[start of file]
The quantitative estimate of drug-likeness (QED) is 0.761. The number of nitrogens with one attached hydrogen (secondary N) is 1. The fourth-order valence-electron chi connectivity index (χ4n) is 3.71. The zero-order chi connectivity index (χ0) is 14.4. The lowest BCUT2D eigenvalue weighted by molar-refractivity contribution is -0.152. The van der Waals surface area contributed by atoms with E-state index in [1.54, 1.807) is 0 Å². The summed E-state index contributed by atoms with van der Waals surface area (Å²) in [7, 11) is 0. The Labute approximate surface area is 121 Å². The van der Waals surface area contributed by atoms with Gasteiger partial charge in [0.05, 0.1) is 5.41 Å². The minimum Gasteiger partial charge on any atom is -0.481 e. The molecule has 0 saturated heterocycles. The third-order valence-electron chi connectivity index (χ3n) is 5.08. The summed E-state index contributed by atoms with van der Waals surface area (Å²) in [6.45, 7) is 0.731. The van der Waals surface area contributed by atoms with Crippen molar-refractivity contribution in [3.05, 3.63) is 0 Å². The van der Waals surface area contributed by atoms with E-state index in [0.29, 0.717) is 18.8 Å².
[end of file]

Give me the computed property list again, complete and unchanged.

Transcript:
The quantitative estimate of drug-likeness (QED) is 0.761. The number of nitrogens with one attached hydrogen (secondary N) is 1. The fourth-order valence-electron chi connectivity index (χ4n) is 3.71. The zero-order chi connectivity index (χ0) is 14.4. The lowest BCUT2D eigenvalue weighted by molar-refractivity contribution is -0.152. The van der Waals surface area contributed by atoms with E-state index in [1.54, 1.807) is 0 Å². The summed E-state index contributed by atoms with van der Waals surface area (Å²) in [7, 11) is 0. The Labute approximate surface area is 121 Å². The van der Waals surface area contributed by atoms with Gasteiger partial charge in [0.05, 0.1) is 5.41 Å². The minimum Gasteiger partial charge on any atom is -0.481 e. The molecule has 0 saturated heterocycles. The third-order valence-electron chi connectivity index (χ3n) is 5.08. The summed E-state index contributed by atoms with van der Waals surface area (Å²) in [6.45, 7) is 0.731. The van der Waals surface area contributed by atoms with Crippen molar-refractivity contribution in [3.05, 3.63) is 0 Å². The van der Waals surface area contributed by atoms with E-state index in [0.29, 0.717) is 18.8 Å².